Uncle Sam Cracks Down on Music and Movie Piracy. But What’s with Books?

Does anybody know a politician who cares about books?  Authors and publishers could sure use a lobbyist, but it looks like the movie and music industries have more money and clout to spend closing down illegal file-sharing websites.

That’s the impression you get from reading a New York Times report about a shutdown by the Federal government of  websites that facilitate facilitating illegal filesharing of music and movies.

Oddly, the government office that seized the sites is Immigration and Customs Enforcement, a division of the Department of Homeland Security. The reason Immigration and Customs get involved is that some of the most flagrant sources of copyright larceny take place abroad.  “American business is under assault from counterfeiters and pirates every day, seven days a week,” an executive with the enforcement agency said.  “Criminals are stealing American ideas and products and distributing them over the Internet.”

To tell you the truth, we don’t much care if it’s the American Battle Monuments Commission, we just want someone in our government to kick book pirates in the ass. Ben Sisario of the Times tells us that “Some Among the domains seized were torrent-finder.com and those of three sites that specialized in music: onsmash.com, rapgodfathers.com and dajaz1.com. TorrentFreak, a news blog about BitTorrent — a file-sharing system that has tended to elude the authorities because it is decentralized — said that at least 70 other addresses had been seized, most belonging to sites related to counterfeit clothing, DVDs and other goods.”  But some of these sites carry e-books too, and besides, the same torrent file-sharing techniques used by music and movie pirates are used to steal book content, too.

Aside from hiding in remote locations abroad, often under the protection of foreign governments, many sites steer just clear of the law by “fencing” – that is, serving simply as links to pirate sites. Kind of like head shops that sell drug paraphernalia but not the drugs themselves.  Fileshare sites  also reconstitute themselves as quickly as they’re taken down, challenging lawmakers to whac-a-mole them, as we recently described in Freebie Booksite Taken Down by Google Reappears One Hour Later. Indeed, not long after the government shut his site down, one operator had it up at a different address.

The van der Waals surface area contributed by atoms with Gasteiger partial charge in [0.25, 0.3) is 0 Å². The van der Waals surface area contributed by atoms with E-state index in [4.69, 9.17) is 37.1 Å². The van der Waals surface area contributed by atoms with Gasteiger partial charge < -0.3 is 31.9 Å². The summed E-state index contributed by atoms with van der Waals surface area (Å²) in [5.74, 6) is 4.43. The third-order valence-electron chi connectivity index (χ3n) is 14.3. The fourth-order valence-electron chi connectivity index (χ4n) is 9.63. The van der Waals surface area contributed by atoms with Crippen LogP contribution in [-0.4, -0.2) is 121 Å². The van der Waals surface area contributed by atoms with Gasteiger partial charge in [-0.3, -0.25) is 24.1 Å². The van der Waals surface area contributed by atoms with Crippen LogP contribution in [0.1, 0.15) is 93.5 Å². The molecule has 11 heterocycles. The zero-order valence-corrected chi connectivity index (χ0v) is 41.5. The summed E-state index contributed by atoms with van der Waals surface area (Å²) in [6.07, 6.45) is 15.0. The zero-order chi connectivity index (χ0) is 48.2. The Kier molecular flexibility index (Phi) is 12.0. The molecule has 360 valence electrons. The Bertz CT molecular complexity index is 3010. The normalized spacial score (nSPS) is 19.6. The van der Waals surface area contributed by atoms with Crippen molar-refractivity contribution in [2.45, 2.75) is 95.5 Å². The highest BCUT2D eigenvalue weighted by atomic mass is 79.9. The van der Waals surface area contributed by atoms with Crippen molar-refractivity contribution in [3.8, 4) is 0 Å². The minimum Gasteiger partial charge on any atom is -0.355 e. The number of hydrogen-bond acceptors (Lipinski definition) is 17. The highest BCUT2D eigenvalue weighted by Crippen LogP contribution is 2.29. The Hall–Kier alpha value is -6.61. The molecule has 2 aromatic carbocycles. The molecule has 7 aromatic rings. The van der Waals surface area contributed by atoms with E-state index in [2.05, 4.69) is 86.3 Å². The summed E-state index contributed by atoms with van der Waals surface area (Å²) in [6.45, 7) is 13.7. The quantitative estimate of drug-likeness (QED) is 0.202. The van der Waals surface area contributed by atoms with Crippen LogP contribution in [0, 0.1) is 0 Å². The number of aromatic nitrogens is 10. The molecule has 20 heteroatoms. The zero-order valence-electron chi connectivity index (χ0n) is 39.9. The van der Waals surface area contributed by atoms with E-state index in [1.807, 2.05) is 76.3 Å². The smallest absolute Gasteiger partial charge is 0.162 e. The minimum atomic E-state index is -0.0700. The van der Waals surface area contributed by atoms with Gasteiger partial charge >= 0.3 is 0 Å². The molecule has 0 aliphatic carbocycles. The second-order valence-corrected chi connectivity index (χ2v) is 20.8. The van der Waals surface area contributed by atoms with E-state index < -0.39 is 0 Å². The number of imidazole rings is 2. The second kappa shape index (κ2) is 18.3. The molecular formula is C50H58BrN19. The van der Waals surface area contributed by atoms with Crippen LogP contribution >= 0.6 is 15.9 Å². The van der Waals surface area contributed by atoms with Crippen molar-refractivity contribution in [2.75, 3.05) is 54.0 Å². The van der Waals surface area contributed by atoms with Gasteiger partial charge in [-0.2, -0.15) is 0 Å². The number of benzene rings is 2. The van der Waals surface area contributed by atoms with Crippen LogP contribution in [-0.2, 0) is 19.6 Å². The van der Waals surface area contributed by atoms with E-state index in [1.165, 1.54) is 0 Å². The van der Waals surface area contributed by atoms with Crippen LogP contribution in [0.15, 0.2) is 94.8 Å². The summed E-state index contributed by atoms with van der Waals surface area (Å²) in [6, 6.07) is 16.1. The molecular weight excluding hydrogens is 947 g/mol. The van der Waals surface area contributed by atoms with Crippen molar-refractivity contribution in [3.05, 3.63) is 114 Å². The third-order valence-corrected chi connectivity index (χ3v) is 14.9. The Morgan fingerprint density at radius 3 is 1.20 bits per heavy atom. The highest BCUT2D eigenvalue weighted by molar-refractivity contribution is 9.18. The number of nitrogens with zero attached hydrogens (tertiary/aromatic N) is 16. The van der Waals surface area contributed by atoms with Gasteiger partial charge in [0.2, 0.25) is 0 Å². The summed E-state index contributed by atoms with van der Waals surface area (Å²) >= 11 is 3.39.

So? How about it, Congressperson? You want my vote?  Shut down the book-torrent sites.And while you’re at it, find a way to regulate fences.

For a complete archive of E-Reads postings on piracy visit Pirate Central.

Richard Curtis

Every Blogger owes a debt of gratitude to newspapers and magazines. This posting relies on original research and reporting performed by The New York Times.

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2 Responses to Uncle Sam Cracks Down on Music and Movie Piracy. But What’s with Books?

  1. Rowena Cherry says:

    Richard,

    Our current President is the author of three books, at least. And, at least two of them are quite widely pirated.

    Former Presidents are also authors, mostly of memoirs. Ronald Reagan, George Bush… I’m sure I saw Bill Clinton looking concerned on a cover of a book on a pirate site.

    Arguably the most famous woman in American politics (Sarah Palin) has two books for sale.

    I’m told that the current Vice-President, Joe Biden, has a powerful interest in making life unpleasant for copyright infringers.

    Maybe the trick is to share (with them) a comprehensive list of where and of how many illegal copies of their works have been downloaded in violation of their copyrights, and at what estimated cost to the tax-payer and their favorite charities.

  2. Rowena Cherry says:

    Doesn’t OCILLA regulate fences?

    If an OSP permits repeated infringement, and does not remove the infringer, isn’t it open to being considered an accessory and losing its Safe Harbor protection.

    The problem is, some free hosting sites claim that they don’t have “members” and therefore cannot delete accounts.

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